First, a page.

A job loss. A health crisis. A divorce. As rents escalate, it doesn’t take much to be pushed to the brink of homelessness. When I visited the Emergency Storm Shelter on Ninth St. a few months ago, I had an opportunity to talk with people who are experiencing homelessness. Some are working, some are battling addiction, some are struggling with a disability; all are counting on us to do better to address the homelessness crisis unfolding on our streets.

We know that the forces that push people into homelessness vary, ranging from a financial hardship to domestic violence, health crises, mental health issues, and/or drug and alcohol abuse. We need an immediate plan to address the crisis as well as a long-term vision for ending homelessness.

Here’s what I propose to do within my first year on City Council to address the crisis:

1)     Understand the Situation on the Ground. I pledge to personally meet with as many individuals experiencing homelessness as I can in District 1, so I can be better informed about each person’s individual circumstances. I’ve begun this process by visiting the Emergency Storm Shelter. We need to talk with people who are homeless and maintain better data on the homeless population if we expect to be able to improve the situation. As someone who works for a social services agency dedicated to connecting needy families to essential services, I want to ensure that people who are homeless are able to access available resources. Most importantly, I want to ask people what type of shelter option would be acceptable to them.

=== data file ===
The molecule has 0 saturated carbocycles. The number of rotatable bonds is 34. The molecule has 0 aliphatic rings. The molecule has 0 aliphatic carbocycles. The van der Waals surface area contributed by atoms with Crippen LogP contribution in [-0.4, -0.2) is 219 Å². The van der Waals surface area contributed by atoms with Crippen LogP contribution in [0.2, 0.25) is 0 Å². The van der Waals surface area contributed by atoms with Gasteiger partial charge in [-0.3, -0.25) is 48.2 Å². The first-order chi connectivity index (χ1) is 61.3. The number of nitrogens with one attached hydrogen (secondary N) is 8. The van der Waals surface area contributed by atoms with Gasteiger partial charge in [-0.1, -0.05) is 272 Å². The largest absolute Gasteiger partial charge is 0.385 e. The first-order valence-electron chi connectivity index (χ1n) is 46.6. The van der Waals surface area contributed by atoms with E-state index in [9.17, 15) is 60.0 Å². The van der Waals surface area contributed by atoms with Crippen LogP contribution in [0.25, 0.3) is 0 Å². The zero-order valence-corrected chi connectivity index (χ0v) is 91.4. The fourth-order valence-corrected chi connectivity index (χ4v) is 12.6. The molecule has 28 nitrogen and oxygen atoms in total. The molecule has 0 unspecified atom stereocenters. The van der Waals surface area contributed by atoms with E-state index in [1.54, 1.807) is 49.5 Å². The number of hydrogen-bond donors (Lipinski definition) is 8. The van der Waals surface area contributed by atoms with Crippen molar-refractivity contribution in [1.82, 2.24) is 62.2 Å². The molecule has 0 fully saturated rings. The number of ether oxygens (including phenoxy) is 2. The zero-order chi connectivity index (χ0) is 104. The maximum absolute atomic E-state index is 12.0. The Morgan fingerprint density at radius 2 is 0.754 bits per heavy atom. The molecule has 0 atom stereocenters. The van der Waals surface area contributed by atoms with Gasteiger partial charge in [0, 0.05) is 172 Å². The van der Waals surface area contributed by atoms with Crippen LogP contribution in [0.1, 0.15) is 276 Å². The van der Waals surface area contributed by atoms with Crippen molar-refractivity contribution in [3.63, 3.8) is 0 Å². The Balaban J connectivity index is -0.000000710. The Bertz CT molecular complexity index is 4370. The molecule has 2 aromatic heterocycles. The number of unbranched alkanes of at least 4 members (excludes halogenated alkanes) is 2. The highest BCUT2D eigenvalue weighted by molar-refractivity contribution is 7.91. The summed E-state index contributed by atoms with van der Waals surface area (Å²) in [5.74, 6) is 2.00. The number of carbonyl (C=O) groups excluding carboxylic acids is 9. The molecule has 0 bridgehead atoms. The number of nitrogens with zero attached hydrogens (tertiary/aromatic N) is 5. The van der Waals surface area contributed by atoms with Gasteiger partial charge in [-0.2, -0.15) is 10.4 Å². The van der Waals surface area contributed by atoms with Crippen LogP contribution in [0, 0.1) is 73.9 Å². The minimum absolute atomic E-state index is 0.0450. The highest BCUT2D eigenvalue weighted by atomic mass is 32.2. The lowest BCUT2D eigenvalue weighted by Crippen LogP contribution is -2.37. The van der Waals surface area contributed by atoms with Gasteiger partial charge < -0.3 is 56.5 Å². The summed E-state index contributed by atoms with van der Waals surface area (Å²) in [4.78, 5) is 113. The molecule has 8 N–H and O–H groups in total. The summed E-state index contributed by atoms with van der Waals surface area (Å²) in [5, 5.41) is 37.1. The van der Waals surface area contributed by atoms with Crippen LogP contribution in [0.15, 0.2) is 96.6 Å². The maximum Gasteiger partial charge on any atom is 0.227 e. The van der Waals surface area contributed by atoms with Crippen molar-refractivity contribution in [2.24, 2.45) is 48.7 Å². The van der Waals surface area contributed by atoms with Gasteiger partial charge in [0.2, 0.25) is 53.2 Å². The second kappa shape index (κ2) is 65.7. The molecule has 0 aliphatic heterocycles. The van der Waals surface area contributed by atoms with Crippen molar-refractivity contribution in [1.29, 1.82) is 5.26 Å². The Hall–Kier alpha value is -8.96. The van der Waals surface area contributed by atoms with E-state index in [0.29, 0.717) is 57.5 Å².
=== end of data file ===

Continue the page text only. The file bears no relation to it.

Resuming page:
2)     Engage the Community. As I’ve knocked on thousands of doors across District 1, I’ve heard from parents and kids who want to be part of the solution to homelessness. If elected, I will establish a regular Community Day of Service—similar to Project Homeless Connect in San Francisco–so that neighbors, non-profits, and government agencies can connect people who are homeless or at-risk of homelessness with support and services, such as dental and vision care, housing information, SSI benefits, and more.

3)     Engage Stakeholders. I’ve also heard from neighbors who are concerned about the number of homeless people in our parks, on the bike path, and along the freeway. I will convene stakeholders, including our first responders, Parks and Public Works departments, social services and mental healthcare providers, and neighbors to come up with an immediate plan to keep our public spaces clean and accessible for everyone–without criminalizing homelessness. In some cases, people who are homeless are staying on parcels that belong to other jurisdictions, such as Caltrans or BART. I want to be a Councilmember who organizes neighbors and fosters relationships with other entities in order to implement a plan to address unsafe, unhealthy conditions.